As I was praying the other day, a thought struck me.  A voice in my head (whom I believe to be the Holy Spirit) said, “When are you going to pray for yourself?”  Honestly, it took me back for a second.  I was focused on praying for those who would hear the Gospel.  I had prayed for myself in a passing way.  Something like “…and Lord help me to share the words only you would want.  By the power of Christ I pray….”  But the Spirit spoke again, “What about your response?  What does Easter mean to you?”

There are times, I think, that we focus on someone else’s response.  After all, we’re told to pray for a harvest (Mt 9:38).  But doesn’t it make sense that we should be part of a continual harvest?  In other words, isn’t our committment a daily process?

This Easter, would you consider doing something out of the ordinary (at least for the Easter season)?  Would you add yourself to your prayer?  Would you pray for a harvest?  But would you also consider what Easter means to you personally?  What does God want to do with you?  What is he calling you to?  Instead of thinking about your loved one or friend that needs to hear the Easter message, consider what God might be doing in your life.  And then do something about it.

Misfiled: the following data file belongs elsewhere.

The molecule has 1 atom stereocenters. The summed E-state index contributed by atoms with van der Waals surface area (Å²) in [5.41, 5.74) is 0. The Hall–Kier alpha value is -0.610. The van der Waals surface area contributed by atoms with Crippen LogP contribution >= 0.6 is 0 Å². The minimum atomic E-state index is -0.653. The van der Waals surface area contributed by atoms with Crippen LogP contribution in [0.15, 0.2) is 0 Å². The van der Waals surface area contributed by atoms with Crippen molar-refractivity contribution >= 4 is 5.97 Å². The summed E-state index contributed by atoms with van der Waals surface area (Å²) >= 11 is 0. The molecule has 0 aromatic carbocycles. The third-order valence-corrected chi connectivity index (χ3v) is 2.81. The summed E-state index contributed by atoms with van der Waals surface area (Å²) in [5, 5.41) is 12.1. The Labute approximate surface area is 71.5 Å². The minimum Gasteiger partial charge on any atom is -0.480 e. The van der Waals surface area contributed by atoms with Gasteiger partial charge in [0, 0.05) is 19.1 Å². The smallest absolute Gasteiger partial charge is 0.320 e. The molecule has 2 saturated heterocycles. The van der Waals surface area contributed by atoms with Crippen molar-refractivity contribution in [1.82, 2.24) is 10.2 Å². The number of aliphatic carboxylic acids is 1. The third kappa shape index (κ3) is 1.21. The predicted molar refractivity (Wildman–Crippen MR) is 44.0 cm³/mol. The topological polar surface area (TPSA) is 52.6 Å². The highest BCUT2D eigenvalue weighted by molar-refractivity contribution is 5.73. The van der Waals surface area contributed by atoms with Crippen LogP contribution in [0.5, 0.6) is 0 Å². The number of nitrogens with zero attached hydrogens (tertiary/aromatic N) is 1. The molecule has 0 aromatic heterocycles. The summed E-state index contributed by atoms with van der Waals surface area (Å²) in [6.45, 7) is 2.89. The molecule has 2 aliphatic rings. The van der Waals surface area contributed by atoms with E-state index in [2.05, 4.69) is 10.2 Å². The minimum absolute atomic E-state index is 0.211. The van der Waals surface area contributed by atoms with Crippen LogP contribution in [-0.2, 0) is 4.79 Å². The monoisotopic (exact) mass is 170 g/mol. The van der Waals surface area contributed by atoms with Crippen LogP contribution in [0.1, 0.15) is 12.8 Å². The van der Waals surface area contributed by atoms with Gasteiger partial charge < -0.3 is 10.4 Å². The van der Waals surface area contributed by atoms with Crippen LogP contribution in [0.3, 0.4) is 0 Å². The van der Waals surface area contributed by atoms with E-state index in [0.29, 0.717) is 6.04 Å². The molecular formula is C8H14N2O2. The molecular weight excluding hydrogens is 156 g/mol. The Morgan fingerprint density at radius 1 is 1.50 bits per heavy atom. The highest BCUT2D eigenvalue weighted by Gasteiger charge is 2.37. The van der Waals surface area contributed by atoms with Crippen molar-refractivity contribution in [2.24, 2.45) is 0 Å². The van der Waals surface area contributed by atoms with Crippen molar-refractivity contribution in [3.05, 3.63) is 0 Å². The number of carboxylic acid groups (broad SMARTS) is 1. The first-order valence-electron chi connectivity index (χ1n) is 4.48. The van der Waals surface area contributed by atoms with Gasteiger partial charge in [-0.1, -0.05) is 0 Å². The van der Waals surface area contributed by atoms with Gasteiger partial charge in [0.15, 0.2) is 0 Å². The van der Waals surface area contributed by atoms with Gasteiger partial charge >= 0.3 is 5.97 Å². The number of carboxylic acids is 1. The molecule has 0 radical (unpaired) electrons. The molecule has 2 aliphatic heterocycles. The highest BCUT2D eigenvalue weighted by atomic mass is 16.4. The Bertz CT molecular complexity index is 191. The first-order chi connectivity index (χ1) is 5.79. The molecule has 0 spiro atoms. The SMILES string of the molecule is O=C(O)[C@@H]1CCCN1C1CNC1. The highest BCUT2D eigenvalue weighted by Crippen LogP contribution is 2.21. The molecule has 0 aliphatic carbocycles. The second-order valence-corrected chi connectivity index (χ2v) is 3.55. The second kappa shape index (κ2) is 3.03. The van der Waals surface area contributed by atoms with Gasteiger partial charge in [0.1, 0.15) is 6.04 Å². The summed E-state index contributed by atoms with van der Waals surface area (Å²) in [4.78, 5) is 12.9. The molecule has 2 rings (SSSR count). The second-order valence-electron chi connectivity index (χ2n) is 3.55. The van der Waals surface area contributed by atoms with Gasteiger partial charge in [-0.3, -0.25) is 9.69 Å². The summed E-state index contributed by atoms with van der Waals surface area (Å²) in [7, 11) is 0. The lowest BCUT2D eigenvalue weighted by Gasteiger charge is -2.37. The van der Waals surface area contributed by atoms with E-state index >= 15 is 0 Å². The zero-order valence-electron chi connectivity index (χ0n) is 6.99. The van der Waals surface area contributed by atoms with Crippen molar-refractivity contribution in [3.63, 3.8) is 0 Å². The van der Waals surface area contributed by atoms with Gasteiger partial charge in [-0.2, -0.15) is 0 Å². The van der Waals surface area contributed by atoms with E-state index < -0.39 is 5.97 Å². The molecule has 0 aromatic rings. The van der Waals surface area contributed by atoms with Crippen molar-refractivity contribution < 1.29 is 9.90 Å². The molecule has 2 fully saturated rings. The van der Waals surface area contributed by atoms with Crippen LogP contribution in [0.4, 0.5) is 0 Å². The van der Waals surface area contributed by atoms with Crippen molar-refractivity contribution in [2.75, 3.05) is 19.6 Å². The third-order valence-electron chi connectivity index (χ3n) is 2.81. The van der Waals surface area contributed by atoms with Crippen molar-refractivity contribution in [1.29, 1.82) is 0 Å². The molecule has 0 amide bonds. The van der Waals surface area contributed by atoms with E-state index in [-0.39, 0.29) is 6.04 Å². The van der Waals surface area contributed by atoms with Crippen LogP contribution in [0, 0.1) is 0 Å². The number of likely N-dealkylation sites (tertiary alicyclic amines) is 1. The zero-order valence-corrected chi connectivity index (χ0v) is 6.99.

He is risen!

Faith vs. Knowledge (8)

Posted in Willard on April 20, 2011 by nmpreach

Indeed, I count everything as loss because of the surpassing worth of knowing Christ Jesus my Lord.

The Apostle Paul (Ph. 3:8)

We’ve been discussing knowing God/Christ on an intimate level.  It’s now time to turn our attention to some practical things.  I appreciate how Willard offers, “Jesus is the human face on the kingdom of God.  He makes it concretely accessible” (142).  This is how we can say being a follower of Christ is not about religion.  It’s about relationship.  At the danger of sounding overly pious, I believe that statement to be true.  Willard argues, “His (Jesus’) crucifixion and resurrection announce the end of human systems and stand in judgment over them.  He is the man on the cross calling us to join him there” (147).